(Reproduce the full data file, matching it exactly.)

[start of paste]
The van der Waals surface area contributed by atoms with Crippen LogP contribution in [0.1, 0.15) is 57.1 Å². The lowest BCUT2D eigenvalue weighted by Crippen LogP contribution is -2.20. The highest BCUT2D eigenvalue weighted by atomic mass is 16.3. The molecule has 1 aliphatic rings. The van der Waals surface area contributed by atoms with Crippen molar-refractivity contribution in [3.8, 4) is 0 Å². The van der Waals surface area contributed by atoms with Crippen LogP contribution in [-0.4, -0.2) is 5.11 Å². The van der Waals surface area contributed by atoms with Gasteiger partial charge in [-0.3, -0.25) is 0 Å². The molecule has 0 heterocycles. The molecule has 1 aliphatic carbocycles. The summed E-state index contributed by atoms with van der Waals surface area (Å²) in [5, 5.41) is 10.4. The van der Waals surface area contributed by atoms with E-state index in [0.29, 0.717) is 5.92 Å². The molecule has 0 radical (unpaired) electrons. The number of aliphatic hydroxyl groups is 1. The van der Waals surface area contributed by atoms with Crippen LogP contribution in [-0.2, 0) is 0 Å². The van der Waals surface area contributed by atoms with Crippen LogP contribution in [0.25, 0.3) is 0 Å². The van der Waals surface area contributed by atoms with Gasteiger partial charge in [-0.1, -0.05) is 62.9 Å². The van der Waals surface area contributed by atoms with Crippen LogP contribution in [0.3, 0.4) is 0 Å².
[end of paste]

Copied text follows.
The van der Waals surface area contributed by atoms with Crippen LogP contribution in [0.1, 0.15) is 57.1 Å². The lowest BCUT2D eigenvalue weighted by Crippen LogP contribution is -2.20. The highest BCUT2D eigenvalue weighted by atomic mass is 16.3. The molecule has 1 aliphatic rings. The van der Waals surface area contributed by atoms with Crippen molar-refractivity contribution in [3.8, 4) is 0 Å². The van der Waals surface area contributed by atoms with Crippen LogP contribution in [-0.4, -0.2) is 5.11 Å². The van der Waals surface area contributed by atoms with Gasteiger partial charge in [-0.3, -0.25) is 0 Å². The molecule has 0 heterocycles. The molecule has 1 aliphatic carbocycles. The summed E-state index contributed by atoms with van der Waals surface area (Å²) in [5, 5.41) is 10.4. The van der Waals surface area contributed by atoms with E-state index in [0.29, 0.717) is 5.92 Å². The molecule has 0 radical (unpaired) electrons. The number of aliphatic hydroxyl groups is 1. The van der Waals surface area contributed by atoms with Crippen LogP contribution in [-0.2, 0) is 0 Å². The van der Waals surface area contributed by atoms with Crippen LogP contribution in [0.25, 0.3) is 0 Å². The van der Waals surface area contributed by atoms with Gasteiger partial charge in [-0.1, -0.05) is 62.9 Å². The van der Waals surface area contributed by atoms with Crippen LogP contribution in [0.3, 0.4) is 0 Å².